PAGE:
There’s a lot of misinformation floating around out there about open access (OA) publications. Here on Day 2 of Open Access Week, it seems like a good opportunity to dispel some of the most persistent myths.
The most common reason authors choose not to publish in OA journals is that they believe OA journals are lower quality than subscription-based journals, with lower impact factors and a lack of peer-review. They think that publishing in OA journals will hurt their chances for tenure, or lessen their professional reputation. The truth is, just as there are poor quality subscription journals, there are some poor quality OA journals. And just as in the subscription journal world, there are a lot of very highly respected OA journals with vigorous peer-review processes and high impact factors.
Another reason some people believe OA journals are lower quality than subscription journals is the idea that OA journals accept lower quality work along-side high caliber research. Again, what’s happening in the OA world is just like the subscription world: what gets accepted varies from journal to journal. One OA journal that gets this reputation of accepting “too much” is the very well respected PLOS ONE. PLOS ONE reviews submissions on the soundness of the science and methods of the research. As an OA journal, PLOS ONE doesn’t need to sell “sexy” titles or results to subscribers, so, unlike most subscription journals, they can publish excellent research on what some might consider less interesting or ground breaking topics.
Works that are freely available to readers are not free for publishers to produce. There is no one, standard way that OA publishers have worked out to cover costs. Some authors don’t want to publish in OA journals because they’ve heard that some move the cost from the readers to the authors. And there are some OA journals that do this, it’s true. However, most OA journals do not charge “author fees,” as they’re commonly known. Many of these fees are paid for by research grants or, in some cases, by the universities or institutions where the research was carried out. It’s also important to note that many subscription journals also charge the authors a fee for publication.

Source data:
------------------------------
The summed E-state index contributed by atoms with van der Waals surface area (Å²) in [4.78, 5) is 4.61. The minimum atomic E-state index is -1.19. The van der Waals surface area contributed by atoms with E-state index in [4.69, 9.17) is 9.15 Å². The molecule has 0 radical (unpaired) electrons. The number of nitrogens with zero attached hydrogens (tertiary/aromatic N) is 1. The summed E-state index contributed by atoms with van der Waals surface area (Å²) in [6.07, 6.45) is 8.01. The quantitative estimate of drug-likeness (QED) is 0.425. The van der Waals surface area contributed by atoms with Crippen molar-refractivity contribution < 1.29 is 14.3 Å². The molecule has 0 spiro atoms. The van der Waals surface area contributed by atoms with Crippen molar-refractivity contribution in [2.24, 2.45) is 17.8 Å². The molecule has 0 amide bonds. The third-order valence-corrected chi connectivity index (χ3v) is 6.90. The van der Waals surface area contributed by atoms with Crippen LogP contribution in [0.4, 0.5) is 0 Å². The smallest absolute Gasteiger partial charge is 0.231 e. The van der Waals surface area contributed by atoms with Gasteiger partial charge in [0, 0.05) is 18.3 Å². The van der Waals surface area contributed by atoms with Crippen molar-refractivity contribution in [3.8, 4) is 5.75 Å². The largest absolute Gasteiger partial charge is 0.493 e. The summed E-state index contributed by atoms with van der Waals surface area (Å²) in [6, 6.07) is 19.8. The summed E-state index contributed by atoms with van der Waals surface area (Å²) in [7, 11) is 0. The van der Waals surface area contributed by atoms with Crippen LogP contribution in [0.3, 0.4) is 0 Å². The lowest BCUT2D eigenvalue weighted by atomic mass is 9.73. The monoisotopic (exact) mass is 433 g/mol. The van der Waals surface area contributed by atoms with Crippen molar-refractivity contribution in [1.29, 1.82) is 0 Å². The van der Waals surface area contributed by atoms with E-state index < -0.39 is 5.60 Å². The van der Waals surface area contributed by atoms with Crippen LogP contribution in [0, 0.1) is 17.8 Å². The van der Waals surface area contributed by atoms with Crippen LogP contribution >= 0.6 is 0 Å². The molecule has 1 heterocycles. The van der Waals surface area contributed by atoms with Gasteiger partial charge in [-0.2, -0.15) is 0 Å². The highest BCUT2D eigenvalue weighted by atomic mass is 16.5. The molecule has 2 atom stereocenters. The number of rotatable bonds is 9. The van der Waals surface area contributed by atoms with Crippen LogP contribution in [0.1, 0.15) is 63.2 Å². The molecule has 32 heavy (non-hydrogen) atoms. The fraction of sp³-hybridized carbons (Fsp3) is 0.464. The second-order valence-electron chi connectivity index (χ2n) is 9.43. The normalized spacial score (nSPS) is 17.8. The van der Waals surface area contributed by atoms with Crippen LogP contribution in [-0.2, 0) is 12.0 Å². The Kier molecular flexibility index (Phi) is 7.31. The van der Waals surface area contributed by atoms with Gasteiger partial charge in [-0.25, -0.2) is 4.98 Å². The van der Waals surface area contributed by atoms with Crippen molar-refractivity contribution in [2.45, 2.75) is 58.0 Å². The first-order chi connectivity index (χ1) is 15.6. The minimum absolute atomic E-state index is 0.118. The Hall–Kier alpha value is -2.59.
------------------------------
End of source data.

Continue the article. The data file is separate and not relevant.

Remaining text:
There’s a common belief that charging authors to publish leads to predatory publishers running rampant in the industry. Predatory publishers are those that publish anything submitted and cash in on author fees. These types of publishers exist in both the OA and subscription world, so it’s important to know where you’re publishing. And if you really don’t want to pay a fee, or have your institution or funding agency pay a fee to publish your work, find another quality OA journal that doesn’t charge one; there are plenty out there that don’t.
… & Benefits
Librarians have been aware of how unsustainable the traditional subscription-based model of publishing is and have consequently been early supporters of OA. But we’re advocates for more reasons than just “How’re we gonna pay for this?” By nature, we librarians love sharing information. We know that having and providing access to information leads to greater advancements of knowledge. As a bonus, we know that the researchers we support will be more visable – and, by extension, more influential – by publishing OA.
Copyright & Reuse
Another way that OA is good for authors is that they can reuse and share their work. Many researchers are teaching faculty. Articles published in subscription journals often have restrictions on how they can be used once they’re published. Even if you wrote the article, you might not be authorized to use the material in your courses or in book you may want to write later. While material published OA is copyrighted, you tend to have more freedom with what you can do with a work published OA than one published in a subscription journal. Wherever you publish, make sure to read anything you sign, know your copyrights and, if possible, maintain your author rights.
For more myths and truths on open access, I recommend the links below. Check back for more OA-related blogs from TU Libraries during OA Week 2013.
Also check out the Open Access guide from TU Libraries!